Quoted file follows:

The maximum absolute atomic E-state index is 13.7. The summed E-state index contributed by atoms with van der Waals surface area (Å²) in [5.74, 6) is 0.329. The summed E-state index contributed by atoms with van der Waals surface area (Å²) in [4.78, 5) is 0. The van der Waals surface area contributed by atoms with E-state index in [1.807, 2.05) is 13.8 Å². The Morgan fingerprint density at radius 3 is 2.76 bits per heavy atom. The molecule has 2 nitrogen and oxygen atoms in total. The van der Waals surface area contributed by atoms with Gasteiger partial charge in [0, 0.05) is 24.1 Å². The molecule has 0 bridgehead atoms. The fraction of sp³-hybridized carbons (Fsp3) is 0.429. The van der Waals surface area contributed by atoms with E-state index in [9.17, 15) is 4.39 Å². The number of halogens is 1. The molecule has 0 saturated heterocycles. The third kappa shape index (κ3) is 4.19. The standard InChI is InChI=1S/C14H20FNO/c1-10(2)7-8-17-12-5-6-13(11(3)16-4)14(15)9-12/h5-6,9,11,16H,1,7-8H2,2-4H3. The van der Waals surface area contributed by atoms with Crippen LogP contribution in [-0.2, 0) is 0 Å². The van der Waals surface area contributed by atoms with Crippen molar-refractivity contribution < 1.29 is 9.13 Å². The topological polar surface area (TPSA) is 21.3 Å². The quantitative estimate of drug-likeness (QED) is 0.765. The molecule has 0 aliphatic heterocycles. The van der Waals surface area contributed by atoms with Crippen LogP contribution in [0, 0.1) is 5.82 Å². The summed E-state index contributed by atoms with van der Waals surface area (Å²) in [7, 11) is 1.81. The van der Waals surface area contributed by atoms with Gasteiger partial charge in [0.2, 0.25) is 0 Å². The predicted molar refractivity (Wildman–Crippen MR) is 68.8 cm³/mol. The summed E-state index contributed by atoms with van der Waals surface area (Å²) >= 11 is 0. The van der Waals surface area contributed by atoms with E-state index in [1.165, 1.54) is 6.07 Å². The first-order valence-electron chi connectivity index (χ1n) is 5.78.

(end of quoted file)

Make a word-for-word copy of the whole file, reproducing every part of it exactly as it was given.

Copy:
The maximum absolute atomic E-state index is 13.7. The summed E-state index contributed by atoms with van der Waals surface area (Å²) in [5.74, 6) is 0.329. The summed E-state index contributed by atoms with van der Waals surface area (Å²) in [4.78, 5) is 0. The van der Waals surface area contributed by atoms with E-state index in [1.807, 2.05) is 13.8 Å². The Morgan fingerprint density at radius 3 is 2.76 bits per heavy atom. The molecule has 2 nitrogen and oxygen atoms in total. The van der Waals surface area contributed by atoms with Gasteiger partial charge in [0, 0.05) is 24.1 Å². The molecule has 0 bridgehead atoms. The fraction of sp³-hybridized carbons (Fsp3) is 0.429. The van der Waals surface area contributed by atoms with E-state index in [9.17, 15) is 4.39 Å². The number of halogens is 1. The molecule has 0 saturated heterocycles. The third kappa shape index (κ3) is 4.19. The standard InChI is InChI=1S/C14H20FNO/c1-10(2)7-8-17-12-5-6-13(11(3)16-4)14(15)9-12/h5-6,9,11,16H,1,7-8H2,2-4H3. The van der Waals surface area contributed by atoms with Crippen LogP contribution in [-0.2, 0) is 0 Å². The van der Waals surface area contributed by atoms with Crippen molar-refractivity contribution < 1.29 is 9.13 Å². The topological polar surface area (TPSA) is 21.3 Å². The quantitative estimate of drug-likeness (QED) is 0.765. The molecule has 0 aliphatic heterocycles. The van der Waals surface area contributed by atoms with Crippen LogP contribution in [0, 0.1) is 5.82 Å². The summed E-state index contributed by atoms with van der Waals surface area (Å²) in [7, 11) is 1.81. The van der Waals surface area contributed by atoms with Gasteiger partial charge in [0.2, 0.25) is 0 Å². The predicted molar refractivity (Wildman–Crippen MR) is 68.8 cm³/mol. The summed E-state index contributed by atoms with van der Waals surface area (Å²) >= 11 is 0. The van der Waals surface area contributed by atoms with E-state index in [1.165, 1.54) is 6.07 Å². The first-order valence-electron chi connectivity index (χ1n) is 5.78.